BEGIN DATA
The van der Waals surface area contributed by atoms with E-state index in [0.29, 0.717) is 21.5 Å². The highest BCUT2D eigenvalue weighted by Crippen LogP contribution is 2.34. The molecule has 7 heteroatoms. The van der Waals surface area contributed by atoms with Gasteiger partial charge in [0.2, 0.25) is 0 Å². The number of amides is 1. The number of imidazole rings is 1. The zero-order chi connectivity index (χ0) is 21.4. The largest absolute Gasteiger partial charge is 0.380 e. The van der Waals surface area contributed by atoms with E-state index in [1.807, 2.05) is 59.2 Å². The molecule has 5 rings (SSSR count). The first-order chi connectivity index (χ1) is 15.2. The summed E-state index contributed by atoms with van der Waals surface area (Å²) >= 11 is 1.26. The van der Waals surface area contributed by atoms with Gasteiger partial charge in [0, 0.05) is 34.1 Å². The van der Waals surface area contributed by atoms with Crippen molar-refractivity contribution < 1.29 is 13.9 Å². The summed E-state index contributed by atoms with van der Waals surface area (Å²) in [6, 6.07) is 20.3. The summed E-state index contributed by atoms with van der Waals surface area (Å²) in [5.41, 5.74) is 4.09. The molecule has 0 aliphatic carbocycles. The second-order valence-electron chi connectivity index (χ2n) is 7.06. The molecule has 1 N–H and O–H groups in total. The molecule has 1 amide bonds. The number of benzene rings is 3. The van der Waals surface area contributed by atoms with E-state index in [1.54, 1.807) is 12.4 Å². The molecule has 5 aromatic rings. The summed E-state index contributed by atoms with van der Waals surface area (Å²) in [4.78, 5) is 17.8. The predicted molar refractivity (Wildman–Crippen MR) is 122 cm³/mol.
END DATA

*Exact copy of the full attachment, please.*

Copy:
The van der Waals surface area contributed by atoms with E-state index in [0.29, 0.717) is 21.5 Å². The highest BCUT2D eigenvalue weighted by Crippen LogP contribution is 2.34. The molecule has 7 heteroatoms. The van der Waals surface area contributed by atoms with Gasteiger partial charge in [0.2, 0.25) is 0 Å². The number of amides is 1. The number of imidazole rings is 1. The zero-order chi connectivity index (χ0) is 21.4. The largest absolute Gasteiger partial charge is 0.380 e. The van der Waals surface area contributed by atoms with E-state index in [1.807, 2.05) is 59.2 Å². The molecule has 5 rings (SSSR count). The first-order chi connectivity index (χ1) is 15.2. The summed E-state index contributed by atoms with van der Waals surface area (Å²) >= 11 is 1.26. The van der Waals surface area contributed by atoms with Gasteiger partial charge in [0, 0.05) is 34.1 Å². The van der Waals surface area contributed by atoms with Crippen molar-refractivity contribution < 1.29 is 13.9 Å². The summed E-state index contributed by atoms with van der Waals surface area (Å²) in [6, 6.07) is 20.3. The summed E-state index contributed by atoms with van der Waals surface area (Å²) in [5.41, 5.74) is 4.09. The molecule has 0 aliphatic carbocycles. The second-order valence-electron chi connectivity index (χ2n) is 7.06. The molecule has 1 N–H and O–H groups in total. The molecule has 1 amide bonds. The number of benzene rings is 3. The van der Waals surface area contributed by atoms with E-state index in [1.54, 1.807) is 12.4 Å². The molecule has 5 aromatic rings. The summed E-state index contributed by atoms with van der Waals surface area (Å²) in [4.78, 5) is 17.8. The predicted molar refractivity (Wildman–Crippen MR) is 122 cm³/mol.